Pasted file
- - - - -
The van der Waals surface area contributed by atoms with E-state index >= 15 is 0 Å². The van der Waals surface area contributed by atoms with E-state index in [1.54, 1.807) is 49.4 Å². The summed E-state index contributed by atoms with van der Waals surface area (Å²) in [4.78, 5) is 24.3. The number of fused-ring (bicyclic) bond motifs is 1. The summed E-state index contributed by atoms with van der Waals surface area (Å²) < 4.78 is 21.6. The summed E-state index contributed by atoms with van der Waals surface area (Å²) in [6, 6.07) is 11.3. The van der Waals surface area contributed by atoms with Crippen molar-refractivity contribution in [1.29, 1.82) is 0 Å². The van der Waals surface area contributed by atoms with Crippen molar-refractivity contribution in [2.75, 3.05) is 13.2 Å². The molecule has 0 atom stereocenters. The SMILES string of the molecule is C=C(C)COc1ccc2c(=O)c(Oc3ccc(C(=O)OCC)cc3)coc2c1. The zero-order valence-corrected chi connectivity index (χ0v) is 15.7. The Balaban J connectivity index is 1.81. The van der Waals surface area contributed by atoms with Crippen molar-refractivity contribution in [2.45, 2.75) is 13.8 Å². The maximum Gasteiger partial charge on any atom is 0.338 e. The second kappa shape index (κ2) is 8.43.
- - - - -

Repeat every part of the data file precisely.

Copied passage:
The van der Waals surface area contributed by atoms with E-state index >= 15 is 0 Å². The van der Waals surface area contributed by atoms with E-state index in [1.54, 1.807) is 49.4 Å². The summed E-state index contributed by atoms with van der Waals surface area (Å²) in [4.78, 5) is 24.3. The number of fused-ring (bicyclic) bond motifs is 1. The summed E-state index contributed by atoms with van der Waals surface area (Å²) < 4.78 is 21.6. The summed E-state index contributed by atoms with van der Waals surface area (Å²) in [6, 6.07) is 11.3. The van der Waals surface area contributed by atoms with Crippen molar-refractivity contribution in [1.29, 1.82) is 0 Å². The van der Waals surface area contributed by atoms with Crippen molar-refractivity contribution in [2.75, 3.05) is 13.2 Å². The molecule has 0 atom stereocenters. The SMILES string of the molecule is C=C(C)COc1ccc2c(=O)c(Oc3ccc(C(=O)OCC)cc3)coc2c1. The zero-order valence-corrected chi connectivity index (χ0v) is 15.7. The Balaban J connectivity index is 1.81. The van der Waals surface area contributed by atoms with Crippen molar-refractivity contribution in [2.45, 2.75) is 13.8 Å². The maximum Gasteiger partial charge on any atom is 0.338 e. The second kappa shape index (κ2) is 8.43.